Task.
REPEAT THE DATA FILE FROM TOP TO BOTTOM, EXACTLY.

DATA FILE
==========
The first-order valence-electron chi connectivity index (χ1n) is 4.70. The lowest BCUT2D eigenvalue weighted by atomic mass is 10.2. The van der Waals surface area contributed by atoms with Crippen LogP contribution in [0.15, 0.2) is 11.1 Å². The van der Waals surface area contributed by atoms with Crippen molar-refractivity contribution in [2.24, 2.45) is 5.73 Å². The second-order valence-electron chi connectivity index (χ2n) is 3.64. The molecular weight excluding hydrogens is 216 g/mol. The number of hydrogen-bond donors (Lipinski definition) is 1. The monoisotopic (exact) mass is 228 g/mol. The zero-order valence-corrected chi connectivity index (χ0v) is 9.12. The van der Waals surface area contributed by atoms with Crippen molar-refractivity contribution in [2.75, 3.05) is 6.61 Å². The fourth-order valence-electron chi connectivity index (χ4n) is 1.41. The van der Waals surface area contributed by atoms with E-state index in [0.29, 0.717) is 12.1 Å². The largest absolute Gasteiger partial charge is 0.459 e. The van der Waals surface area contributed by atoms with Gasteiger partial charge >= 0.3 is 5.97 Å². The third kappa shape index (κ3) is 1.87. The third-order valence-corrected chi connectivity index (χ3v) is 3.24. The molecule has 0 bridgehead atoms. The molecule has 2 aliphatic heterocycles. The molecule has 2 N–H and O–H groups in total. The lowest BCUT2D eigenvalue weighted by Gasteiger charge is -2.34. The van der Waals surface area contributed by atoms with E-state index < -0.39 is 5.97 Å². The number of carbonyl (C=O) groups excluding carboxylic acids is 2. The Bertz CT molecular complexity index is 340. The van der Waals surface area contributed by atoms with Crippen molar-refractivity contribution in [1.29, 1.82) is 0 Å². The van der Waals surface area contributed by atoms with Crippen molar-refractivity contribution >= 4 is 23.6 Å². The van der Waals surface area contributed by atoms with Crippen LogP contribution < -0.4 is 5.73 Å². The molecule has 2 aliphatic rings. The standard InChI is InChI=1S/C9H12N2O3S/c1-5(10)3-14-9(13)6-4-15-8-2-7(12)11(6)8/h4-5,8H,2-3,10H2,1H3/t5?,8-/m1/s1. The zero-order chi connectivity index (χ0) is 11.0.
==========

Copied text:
The first-order valence-electron chi connectivity index (χ1n) is 4.70. The lowest BCUT2D eigenvalue weighted by atomic mass is 10.2. The van der Waals surface area contributed by atoms with Crippen LogP contribution in [0.15, 0.2) is 11.1 Å². The van der Waals surface area contributed by atoms with Crippen molar-refractivity contribution in [2.24, 2.45) is 5.73 Å². The second-order valence-electron chi connectivity index (χ2n) is 3.64. The molecular weight excluding hydrogens is 216 g/mol. The number of hydrogen-bond donors (Lipinski definition) is 1. The monoisotopic (exact) mass is 228 g/mol. The zero-order valence-corrected chi connectivity index (χ0v) is 9.12. The van der Waals surface area contributed by atoms with Crippen molar-refractivity contribution in [2.75, 3.05) is 6.61 Å². The fourth-order valence-electron chi connectivity index (χ4n) is 1.41. The van der Waals surface area contributed by atoms with E-state index in [0.29, 0.717) is 12.1 Å². The largest absolute Gasteiger partial charge is 0.459 e. The van der Waals surface area contributed by atoms with Gasteiger partial charge >= 0.3 is 5.97 Å². The third kappa shape index (κ3) is 1.87. The third-order valence-corrected chi connectivity index (χ3v) is 3.24. The molecule has 0 bridgehead atoms. The molecule has 2 aliphatic heterocycles. The molecule has 2 N–H and O–H groups in total. The lowest BCUT2D eigenvalue weighted by Gasteiger charge is -2.34. The van der Waals surface area contributed by atoms with E-state index < -0.39 is 5.97 Å². The number of carbonyl (C=O) groups excluding carboxylic acids is 2. The Bertz CT molecular complexity index is 340. The van der Waals surface area contributed by atoms with Crippen molar-refractivity contribution in [1.29, 1.82) is 0 Å². The van der Waals surface area contributed by atoms with Crippen molar-refractivity contribution >= 4 is 23.6 Å². The van der Waals surface area contributed by atoms with Crippen LogP contribution < -0.4 is 5.73 Å². The molecule has 2 aliphatic rings. The standard InChI is InChI=1S/C9H12N2O3S/c1-5(10)3-14-9(13)6-4-15-8-2-7(12)11(6)8/h4-5,8H,2-3,10H2,1H3/t5?,8-/m1/s1. The zero-order chi connectivity index (χ0) is 11.0.